Tai made me laugh constantly but a few of her antics immediately come to mind. Like any dog Tai loved food. Not only did she love food but whenever you were doing something strenuous or tedious Tai always seemed to be in the wrong place at the right time. For instance if you were attempting to bring a heavy load of groceries in from the store, Tai would be standing right in the way smiling and doing her usual puppy laugh. Every time she did this I’d either say “Move” or “Are you helping?’ Not always in that order. And of course she’d stand there until you pressed on her with your leg to move or just plain old tripped over her. The day Mary was cooking chicken on the grill was no different. Tai was helping by standing under the grill hoping to catch a piece of fallen bird. Instead of catching some grilled rotisserie, Tai was on the receiving end of some dripping grease. When Tai emerged from under the BBQ she looked like Lucille Ball. The hair on top of her head was bright orange. This is where she picked up the nickname Chicken Head. Another Tai classic was when you were playing catch with her and she would fetch the ball. When she brought it back to you she would pretend to be giving it back to you but when you went to grab it she would quickly turn and trot away. Not unlike the old Lucy and Charlie Brown skits where Charlie would try to kick the football and Lucy would pull it out from under him. Tai did this every time. It was hilarious. Then if you tried to grab the ball from her mouth she would snarl and clutch onto it forcing you into a tug of war with her. If you could wrestle the ball away from her and then toss it so she could retrieve it, she would repeat the process all over again.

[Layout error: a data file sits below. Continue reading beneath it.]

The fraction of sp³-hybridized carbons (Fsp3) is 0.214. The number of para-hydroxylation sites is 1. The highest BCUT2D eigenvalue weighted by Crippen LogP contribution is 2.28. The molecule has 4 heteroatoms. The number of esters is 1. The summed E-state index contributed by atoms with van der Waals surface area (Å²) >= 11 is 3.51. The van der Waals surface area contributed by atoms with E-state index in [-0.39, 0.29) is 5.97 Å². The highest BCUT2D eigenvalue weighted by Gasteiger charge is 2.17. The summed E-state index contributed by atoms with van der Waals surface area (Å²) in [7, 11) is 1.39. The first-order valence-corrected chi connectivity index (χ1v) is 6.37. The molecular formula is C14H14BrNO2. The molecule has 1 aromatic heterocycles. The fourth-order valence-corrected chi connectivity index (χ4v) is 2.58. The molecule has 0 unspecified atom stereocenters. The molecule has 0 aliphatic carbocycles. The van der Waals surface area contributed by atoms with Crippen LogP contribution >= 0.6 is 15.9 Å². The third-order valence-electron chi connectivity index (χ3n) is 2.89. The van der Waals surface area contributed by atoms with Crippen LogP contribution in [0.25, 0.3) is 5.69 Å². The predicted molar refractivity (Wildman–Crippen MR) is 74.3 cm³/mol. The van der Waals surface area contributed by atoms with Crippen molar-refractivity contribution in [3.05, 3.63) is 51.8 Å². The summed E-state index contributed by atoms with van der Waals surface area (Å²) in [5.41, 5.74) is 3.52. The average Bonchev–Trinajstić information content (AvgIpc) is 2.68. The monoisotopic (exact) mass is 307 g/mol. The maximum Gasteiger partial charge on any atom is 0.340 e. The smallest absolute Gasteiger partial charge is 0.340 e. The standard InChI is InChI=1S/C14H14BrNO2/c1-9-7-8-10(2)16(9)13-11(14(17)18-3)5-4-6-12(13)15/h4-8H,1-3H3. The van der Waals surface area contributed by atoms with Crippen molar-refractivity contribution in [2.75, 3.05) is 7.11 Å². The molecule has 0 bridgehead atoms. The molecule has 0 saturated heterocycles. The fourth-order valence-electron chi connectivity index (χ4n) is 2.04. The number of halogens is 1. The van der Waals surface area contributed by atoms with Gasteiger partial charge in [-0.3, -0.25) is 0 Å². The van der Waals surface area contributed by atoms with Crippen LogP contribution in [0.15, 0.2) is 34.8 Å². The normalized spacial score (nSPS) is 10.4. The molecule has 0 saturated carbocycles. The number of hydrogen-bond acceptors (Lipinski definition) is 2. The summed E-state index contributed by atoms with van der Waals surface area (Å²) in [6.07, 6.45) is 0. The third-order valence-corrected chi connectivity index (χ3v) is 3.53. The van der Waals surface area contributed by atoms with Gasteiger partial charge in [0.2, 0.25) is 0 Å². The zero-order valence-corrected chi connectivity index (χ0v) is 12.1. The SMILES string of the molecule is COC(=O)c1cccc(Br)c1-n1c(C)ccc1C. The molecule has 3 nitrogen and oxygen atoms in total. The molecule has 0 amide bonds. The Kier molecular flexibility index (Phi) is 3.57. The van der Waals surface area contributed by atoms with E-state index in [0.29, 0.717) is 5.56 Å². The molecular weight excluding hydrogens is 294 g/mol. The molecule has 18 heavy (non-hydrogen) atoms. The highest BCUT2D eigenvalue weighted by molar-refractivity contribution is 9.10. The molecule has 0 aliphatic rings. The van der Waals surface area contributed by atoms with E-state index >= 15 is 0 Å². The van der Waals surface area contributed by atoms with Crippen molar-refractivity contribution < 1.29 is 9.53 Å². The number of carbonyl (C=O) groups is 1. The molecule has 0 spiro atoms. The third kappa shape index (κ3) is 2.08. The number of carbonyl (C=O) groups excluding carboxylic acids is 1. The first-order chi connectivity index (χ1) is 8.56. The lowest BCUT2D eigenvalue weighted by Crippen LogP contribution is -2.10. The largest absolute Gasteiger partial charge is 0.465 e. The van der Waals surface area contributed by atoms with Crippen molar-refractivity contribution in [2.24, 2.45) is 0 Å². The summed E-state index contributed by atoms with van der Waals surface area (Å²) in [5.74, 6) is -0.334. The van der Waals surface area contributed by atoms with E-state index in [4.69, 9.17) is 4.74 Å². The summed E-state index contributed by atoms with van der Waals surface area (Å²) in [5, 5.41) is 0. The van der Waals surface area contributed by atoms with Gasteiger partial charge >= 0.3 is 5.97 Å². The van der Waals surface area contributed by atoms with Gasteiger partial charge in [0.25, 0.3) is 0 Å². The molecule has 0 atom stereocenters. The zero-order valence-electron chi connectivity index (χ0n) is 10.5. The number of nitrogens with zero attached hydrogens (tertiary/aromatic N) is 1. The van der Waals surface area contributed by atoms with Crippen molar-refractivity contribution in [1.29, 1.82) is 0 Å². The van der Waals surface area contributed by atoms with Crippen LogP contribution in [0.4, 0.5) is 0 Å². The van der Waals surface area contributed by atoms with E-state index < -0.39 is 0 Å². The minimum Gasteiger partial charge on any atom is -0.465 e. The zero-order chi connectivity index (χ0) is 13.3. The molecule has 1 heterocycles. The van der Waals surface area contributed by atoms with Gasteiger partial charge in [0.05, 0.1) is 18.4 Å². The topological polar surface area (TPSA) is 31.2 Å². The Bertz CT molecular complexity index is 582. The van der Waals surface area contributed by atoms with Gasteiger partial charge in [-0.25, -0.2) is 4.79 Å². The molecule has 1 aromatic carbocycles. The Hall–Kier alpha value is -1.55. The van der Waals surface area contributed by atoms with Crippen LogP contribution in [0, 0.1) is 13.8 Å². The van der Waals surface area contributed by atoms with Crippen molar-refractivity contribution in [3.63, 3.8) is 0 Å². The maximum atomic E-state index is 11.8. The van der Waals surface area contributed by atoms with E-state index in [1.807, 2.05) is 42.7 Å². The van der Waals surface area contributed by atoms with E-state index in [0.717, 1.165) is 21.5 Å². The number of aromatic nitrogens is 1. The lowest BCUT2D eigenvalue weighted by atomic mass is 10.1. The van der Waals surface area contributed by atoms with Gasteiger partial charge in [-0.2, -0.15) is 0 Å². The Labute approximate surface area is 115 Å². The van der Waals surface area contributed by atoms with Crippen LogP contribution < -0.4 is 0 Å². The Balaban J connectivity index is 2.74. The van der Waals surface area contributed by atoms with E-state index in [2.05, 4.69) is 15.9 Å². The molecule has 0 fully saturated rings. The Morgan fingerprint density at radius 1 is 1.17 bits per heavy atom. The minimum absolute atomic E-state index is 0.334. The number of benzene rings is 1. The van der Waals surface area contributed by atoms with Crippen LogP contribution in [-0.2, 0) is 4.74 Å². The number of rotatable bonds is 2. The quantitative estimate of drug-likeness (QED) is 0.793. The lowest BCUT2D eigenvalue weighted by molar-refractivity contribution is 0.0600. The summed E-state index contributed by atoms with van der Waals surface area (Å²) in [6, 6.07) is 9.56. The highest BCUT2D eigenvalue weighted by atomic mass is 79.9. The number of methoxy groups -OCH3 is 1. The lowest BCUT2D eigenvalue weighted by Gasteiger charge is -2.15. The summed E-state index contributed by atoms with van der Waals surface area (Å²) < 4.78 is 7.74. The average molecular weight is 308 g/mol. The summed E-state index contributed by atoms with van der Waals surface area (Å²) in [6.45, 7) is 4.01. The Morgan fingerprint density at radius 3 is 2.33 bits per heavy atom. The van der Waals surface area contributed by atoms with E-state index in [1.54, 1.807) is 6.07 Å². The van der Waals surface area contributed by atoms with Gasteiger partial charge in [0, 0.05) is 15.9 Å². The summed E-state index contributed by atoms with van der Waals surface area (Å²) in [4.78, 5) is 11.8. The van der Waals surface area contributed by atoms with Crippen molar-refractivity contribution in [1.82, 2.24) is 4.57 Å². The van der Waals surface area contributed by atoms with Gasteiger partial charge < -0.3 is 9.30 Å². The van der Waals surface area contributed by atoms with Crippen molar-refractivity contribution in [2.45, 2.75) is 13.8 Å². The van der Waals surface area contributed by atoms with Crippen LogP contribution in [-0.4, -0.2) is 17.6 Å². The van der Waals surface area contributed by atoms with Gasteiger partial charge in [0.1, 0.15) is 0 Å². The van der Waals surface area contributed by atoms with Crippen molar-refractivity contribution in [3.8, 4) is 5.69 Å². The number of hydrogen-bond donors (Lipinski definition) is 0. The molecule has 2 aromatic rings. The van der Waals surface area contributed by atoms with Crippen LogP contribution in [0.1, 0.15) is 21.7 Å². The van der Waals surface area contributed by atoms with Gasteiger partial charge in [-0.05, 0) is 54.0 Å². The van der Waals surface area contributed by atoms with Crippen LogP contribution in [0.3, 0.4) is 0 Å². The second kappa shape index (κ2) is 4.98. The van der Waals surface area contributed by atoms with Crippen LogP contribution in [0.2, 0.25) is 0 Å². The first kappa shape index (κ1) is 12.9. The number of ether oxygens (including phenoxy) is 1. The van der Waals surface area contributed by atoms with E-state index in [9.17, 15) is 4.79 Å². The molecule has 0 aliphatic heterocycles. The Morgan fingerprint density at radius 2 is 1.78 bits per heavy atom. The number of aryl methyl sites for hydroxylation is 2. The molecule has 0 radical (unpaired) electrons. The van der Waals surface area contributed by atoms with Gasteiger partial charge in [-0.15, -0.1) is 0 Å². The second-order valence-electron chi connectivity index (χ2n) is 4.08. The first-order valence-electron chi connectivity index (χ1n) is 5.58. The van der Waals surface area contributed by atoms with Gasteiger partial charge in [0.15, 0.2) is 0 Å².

There are also a few great stories of Tai in the book which you will hopefully all get to read very soon but for those of you who have lost a pet I wanted to recapture my last three days with “Little Girl.” Not to depress you or bumm you out but to share the common experience of being around your animal when they have completely left their guard down and allow you to bond with them in a way you never could before. This was especially unique for Tai who could be a tad anti-social to say the least.
To Be Continued…